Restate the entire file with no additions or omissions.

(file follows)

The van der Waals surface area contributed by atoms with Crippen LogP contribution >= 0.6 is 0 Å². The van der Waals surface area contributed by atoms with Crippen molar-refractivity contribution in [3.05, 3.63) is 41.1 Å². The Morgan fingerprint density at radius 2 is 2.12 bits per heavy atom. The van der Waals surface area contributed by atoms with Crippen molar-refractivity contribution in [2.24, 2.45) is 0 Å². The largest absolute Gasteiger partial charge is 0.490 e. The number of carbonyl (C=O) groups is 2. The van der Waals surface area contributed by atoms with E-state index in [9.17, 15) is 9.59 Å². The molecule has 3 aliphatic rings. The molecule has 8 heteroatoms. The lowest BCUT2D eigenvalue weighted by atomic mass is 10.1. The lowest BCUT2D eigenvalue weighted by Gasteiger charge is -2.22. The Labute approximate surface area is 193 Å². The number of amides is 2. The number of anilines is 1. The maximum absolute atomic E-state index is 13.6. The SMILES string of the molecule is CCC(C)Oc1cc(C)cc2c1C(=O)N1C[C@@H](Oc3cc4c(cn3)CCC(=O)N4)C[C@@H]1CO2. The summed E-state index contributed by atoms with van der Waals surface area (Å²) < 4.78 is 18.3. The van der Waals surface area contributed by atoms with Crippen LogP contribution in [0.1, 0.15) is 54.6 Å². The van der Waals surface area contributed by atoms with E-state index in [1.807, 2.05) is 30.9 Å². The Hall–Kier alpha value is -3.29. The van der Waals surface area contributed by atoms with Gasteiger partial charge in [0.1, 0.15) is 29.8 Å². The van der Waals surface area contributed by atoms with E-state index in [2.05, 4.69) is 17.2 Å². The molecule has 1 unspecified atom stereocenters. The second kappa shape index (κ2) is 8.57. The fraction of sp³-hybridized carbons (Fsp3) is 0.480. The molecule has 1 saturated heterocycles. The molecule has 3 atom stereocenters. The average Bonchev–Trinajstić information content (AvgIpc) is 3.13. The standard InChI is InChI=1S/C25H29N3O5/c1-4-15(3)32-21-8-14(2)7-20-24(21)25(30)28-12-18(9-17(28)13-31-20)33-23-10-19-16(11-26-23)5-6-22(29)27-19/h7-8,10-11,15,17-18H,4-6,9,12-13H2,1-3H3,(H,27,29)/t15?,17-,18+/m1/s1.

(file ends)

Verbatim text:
The van der Waals surface area contributed by atoms with Crippen LogP contribution >= 0.6 is 0 Å². The van der Waals surface area contributed by atoms with Crippen molar-refractivity contribution in [3.05, 3.63) is 41.1 Å². The Morgan fingerprint density at radius 2 is 2.12 bits per heavy atom. The van der Waals surface area contributed by atoms with Crippen molar-refractivity contribution in [2.24, 2.45) is 0 Å². The largest absolute Gasteiger partial charge is 0.490 e. The number of carbonyl (C=O) groups is 2. The van der Waals surface area contributed by atoms with E-state index in [9.17, 15) is 9.59 Å². The molecule has 3 aliphatic rings. The molecule has 8 heteroatoms. The lowest BCUT2D eigenvalue weighted by atomic mass is 10.1. The lowest BCUT2D eigenvalue weighted by Gasteiger charge is -2.22. The Labute approximate surface area is 193 Å². The number of amides is 2. The number of anilines is 1. The maximum absolute atomic E-state index is 13.6. The SMILES string of the molecule is CCC(C)Oc1cc(C)cc2c1C(=O)N1C[C@@H](Oc3cc4c(cn3)CCC(=O)N4)C[C@@H]1CO2. The summed E-state index contributed by atoms with van der Waals surface area (Å²) < 4.78 is 18.3. The van der Waals surface area contributed by atoms with Crippen LogP contribution in [0.1, 0.15) is 54.6 Å². The van der Waals surface area contributed by atoms with E-state index in [1.807, 2.05) is 30.9 Å². The Hall–Kier alpha value is -3.29. The van der Waals surface area contributed by atoms with Gasteiger partial charge in [0.1, 0.15) is 29.8 Å². The van der Waals surface area contributed by atoms with E-state index in [2.05, 4.69) is 17.2 Å². The molecule has 1 unspecified atom stereocenters. The second kappa shape index (κ2) is 8.57. The fraction of sp³-hybridized carbons (Fsp3) is 0.480. The molecule has 1 saturated heterocycles. The molecule has 3 atom stereocenters. The average Bonchev–Trinajstić information content (AvgIpc) is 3.13. The standard InChI is InChI=1S/C25H29N3O5/c1-4-15(3)32-21-8-14(2)7-20-24(21)25(30)28-12-18(9-17(28)13-31-20)33-23-10-19-16(11-26-23)5-6-22(29)27-19/h7-8,10-11,15,17-18H,4-6,9,12-13H2,1-3H3,(H,27,29)/t15?,17-,18+/m1/s1.